Time seems to be moving faster and we have more that needs to be done in the short time we have. So how can we figure out a way to balance our working and day-to-day lives? A good work life balance is essential, not only for our physical, but also our mental heath.
“The trick is to enjoy life. Don’t wish away your days waiting for better ones ahead” – M. Hinckley
It would be a totally miserable life if all we did was eat, sleep and work without factoring in some time for ourselves to achieve our own goals, enjoy our homes and have some fun. But, due to hectic working schedules, long hours, commuting times, parenting and house chores it seems like an impossibility to get a bit of time to ourselves. And it can be a rare occasion when we feel like we really do get a real break.
So how can we be more productive and gain some time back? It’s all about managing our time and being organised.
To maintain a healthy work life balance we need to prioritise and break up our days into manageable chunks. Rather than putting off jobs, we can add them to a daily or weekly plan and visually see what we need to work through.
I’m a fan of a good old-fashioned list. Most days are spent writing them, highlighting them and then binning them. However most people these days probably just use the checklist or notepad on their phones.
Depending on your life you may prefer to work on a day-to-day basis, or for anyone who takes on way more than there are hours in the day, you could work to a weekly or monthly planner. They can be bought online for a few pounds or printed off as you need them, so there’s no need to spend a fortune.
Schedule everything onto it and colour code it. Add extra cells should you need to and track everything from the school runs, to the food shop, to the kids’ swimming classes and cooking dinner. This will give you a visual of the time you are actively using throughout each day and will show you the available spaces in-between.
Use these small windows of available time to do the silly small things that get put off, such as taking the laundry pile upstairs, packing the school bags for the following day, or just sitting down and having a coffee.
Always make sure to schedule in one day a week of minimal activities: one day of rest and self care. If going to the gym or reading a book helps you to wind down and feel good about yourself – then factor it in! These are not luxuries, they are important for keeping a healthy mind.
Two useful methods to increase productivity if you have a work project or university deadline to keep:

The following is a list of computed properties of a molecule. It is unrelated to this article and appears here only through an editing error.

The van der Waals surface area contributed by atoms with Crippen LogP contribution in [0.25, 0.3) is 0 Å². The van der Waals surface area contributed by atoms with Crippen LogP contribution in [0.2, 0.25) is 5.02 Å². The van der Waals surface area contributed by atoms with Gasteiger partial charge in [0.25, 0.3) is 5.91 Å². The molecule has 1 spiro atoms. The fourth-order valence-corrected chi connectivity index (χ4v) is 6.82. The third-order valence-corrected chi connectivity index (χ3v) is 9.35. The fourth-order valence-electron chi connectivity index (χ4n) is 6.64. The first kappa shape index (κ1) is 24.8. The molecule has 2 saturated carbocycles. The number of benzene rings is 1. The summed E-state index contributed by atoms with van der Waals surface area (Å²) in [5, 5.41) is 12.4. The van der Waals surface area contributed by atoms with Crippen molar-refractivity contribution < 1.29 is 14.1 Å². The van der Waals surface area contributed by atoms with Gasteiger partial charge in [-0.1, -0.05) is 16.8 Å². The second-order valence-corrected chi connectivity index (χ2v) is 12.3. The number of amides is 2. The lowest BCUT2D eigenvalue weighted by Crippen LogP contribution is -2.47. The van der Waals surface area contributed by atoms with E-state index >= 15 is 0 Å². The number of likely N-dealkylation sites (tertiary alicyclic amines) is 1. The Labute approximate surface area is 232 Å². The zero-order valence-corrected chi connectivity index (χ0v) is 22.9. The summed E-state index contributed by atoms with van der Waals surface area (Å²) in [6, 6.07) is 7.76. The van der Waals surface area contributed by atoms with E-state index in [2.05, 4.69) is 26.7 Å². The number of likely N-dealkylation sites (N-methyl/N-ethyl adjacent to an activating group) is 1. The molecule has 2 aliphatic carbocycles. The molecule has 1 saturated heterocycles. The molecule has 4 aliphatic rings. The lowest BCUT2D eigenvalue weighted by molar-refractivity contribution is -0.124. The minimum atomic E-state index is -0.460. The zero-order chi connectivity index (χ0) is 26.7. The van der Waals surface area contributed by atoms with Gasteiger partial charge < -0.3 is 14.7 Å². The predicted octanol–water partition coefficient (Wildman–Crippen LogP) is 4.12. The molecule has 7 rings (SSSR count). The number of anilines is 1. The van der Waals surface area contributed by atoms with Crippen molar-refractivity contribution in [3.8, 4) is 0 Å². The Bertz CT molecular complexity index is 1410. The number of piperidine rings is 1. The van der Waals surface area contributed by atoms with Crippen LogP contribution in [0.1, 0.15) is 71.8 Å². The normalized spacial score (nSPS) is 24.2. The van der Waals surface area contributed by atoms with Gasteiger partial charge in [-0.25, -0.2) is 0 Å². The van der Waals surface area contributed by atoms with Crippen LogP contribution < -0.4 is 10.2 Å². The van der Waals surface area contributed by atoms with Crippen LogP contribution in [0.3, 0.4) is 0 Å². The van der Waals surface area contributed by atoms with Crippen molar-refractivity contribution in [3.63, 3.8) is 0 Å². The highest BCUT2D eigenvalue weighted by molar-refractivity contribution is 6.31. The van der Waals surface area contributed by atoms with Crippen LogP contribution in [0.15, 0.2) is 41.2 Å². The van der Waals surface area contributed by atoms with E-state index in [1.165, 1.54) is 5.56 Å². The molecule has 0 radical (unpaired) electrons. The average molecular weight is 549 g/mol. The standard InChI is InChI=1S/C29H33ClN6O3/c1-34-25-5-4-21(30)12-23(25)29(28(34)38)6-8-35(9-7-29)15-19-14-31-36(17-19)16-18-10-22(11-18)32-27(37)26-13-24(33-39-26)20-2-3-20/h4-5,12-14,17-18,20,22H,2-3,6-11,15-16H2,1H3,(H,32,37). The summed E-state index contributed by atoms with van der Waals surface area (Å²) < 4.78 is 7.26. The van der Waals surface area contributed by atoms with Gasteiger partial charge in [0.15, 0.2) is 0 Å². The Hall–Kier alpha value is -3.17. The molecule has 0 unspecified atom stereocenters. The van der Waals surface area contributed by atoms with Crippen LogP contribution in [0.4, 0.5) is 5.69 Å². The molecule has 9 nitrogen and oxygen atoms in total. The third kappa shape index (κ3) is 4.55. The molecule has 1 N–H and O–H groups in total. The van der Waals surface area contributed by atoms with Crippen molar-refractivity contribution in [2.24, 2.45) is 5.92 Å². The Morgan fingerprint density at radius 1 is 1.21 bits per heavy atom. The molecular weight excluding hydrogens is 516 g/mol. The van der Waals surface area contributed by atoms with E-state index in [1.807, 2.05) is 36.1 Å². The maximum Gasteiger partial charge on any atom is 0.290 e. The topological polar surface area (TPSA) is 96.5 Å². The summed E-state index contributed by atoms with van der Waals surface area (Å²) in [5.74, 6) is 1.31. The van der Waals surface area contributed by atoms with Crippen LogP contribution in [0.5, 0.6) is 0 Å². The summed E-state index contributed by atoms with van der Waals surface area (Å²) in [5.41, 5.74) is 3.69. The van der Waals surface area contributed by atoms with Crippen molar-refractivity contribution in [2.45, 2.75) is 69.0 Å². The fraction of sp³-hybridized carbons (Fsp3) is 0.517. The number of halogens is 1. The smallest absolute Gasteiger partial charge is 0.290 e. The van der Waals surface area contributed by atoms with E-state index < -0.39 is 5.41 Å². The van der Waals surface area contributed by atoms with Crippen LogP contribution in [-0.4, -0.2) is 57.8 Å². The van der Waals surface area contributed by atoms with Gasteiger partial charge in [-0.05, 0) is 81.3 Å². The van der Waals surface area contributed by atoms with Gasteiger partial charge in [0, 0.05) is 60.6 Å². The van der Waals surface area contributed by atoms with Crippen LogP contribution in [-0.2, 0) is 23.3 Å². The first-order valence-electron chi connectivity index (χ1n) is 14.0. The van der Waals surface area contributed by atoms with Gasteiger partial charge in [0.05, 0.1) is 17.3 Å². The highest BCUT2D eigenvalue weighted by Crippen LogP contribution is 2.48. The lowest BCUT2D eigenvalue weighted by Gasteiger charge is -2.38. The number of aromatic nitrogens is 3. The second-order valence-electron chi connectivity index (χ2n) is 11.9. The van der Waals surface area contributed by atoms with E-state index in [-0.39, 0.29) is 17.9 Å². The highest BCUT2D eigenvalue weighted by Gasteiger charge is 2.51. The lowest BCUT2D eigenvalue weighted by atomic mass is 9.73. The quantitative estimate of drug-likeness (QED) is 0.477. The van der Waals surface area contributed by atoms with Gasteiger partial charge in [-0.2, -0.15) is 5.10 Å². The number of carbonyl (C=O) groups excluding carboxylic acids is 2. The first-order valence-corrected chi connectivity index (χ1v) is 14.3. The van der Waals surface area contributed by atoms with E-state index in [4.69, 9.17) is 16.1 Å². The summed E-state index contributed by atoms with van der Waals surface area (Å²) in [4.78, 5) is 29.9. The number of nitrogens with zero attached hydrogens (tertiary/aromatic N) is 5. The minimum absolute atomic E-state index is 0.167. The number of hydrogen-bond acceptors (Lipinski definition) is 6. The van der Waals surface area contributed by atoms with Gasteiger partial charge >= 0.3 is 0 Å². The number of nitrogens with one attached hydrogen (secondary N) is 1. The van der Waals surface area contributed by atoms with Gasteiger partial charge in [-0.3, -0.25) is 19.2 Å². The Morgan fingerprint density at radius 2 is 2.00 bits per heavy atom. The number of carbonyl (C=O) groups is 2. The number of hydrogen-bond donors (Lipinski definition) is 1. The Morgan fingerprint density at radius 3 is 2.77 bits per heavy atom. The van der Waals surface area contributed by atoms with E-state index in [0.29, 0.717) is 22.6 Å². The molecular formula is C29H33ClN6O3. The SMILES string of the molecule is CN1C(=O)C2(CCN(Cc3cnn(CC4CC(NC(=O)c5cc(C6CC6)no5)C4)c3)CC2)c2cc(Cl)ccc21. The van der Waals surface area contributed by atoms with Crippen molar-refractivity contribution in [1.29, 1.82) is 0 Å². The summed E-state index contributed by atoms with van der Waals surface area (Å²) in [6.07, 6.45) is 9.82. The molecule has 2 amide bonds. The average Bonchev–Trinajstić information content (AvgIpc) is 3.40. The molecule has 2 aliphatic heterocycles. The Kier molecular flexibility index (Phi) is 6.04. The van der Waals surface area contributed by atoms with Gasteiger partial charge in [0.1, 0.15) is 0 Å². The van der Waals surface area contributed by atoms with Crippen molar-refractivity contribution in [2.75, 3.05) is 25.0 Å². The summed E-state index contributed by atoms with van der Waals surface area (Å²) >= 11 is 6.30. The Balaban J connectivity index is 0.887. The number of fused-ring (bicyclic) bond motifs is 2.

The Pomodoro Technique
- Divide your time into 25-minute sections. Sit and work or study for 25 minutes undistracted.
- After 25 minutes take a five minute break.
- Repeat four times and then take a 20 minute break.
- Continue for several hours.
By working in intervals, it reduces the impact of interruptions, so you can focus and work can flow.
The two-minute rule
If it can be done in two minutes or less, then do it immediately.
This one is great for all those small jobs at home that get ignored time and time again; taking the cup in your bedroom downstairs, moving a box to the garage and so on.
Making time for the things we enjoy
I have put together a list of ideas that can be incorporated into our everyday lives to help manage our work life balance, and gain more time which can be spent doing the things we enjoy:
- Stop trying to multitask – complete one job at a time.
- Set yourself deadlines and goals – daily, weekly and monthly.
- Prioritise tasks – A looming Uni deadline is ‘Urgent’, Shopping for Summer clothes can wait.
- Remove distractions and turn off notifications – I recommend downloading a digital detox app.
- Keep your mind fresh – work in intervals, work when most productive and take breaks.
- Set yourself reminders – post-its, diary, or on your phone.
- Wake up an hour earlier during Spring and Summer.
- Organise your workspace – no one can work productively in clutter.
- Go for a walk or run to clear your mind – running time is thinking time.
- Create routines – babies love them, why can’t we?
- Prepare meals at weekends – cook a batch and freeze dinner size portions.
- Decline additional commitments – don’t add to your workload by agreeing to host a games night.
- Break up big projects into smaller chunks, then add them to your planner.
- Take on only what you can finish.
- Focus on what matters.
- Keep your goal in sight.
- Minimize screen time in bed – it’s harder to get a good sleep with an active mind.
- Fell good with the right nutrition and exercise – feeling good increases your energy and motivation and motivation gets the job done.
- Make time for intellectual stimulation.
- Communicate with friends – I don’t think I would cope without my mum-squad to vent at and laugh with.
A healthy work life balance
If you constantly feel overwhelmed with the number of things happening in your life, or feel like life is a juggling act, try one or two of the ideas from the list above and see if, by actively managing your time, you can also manage your stresses.
Don’t beat yourself up about not being able to do everything all the time. Keep doing what you can and never compare yourself to others. Managing a healthy work life balance will help you do what’s right for you and your family.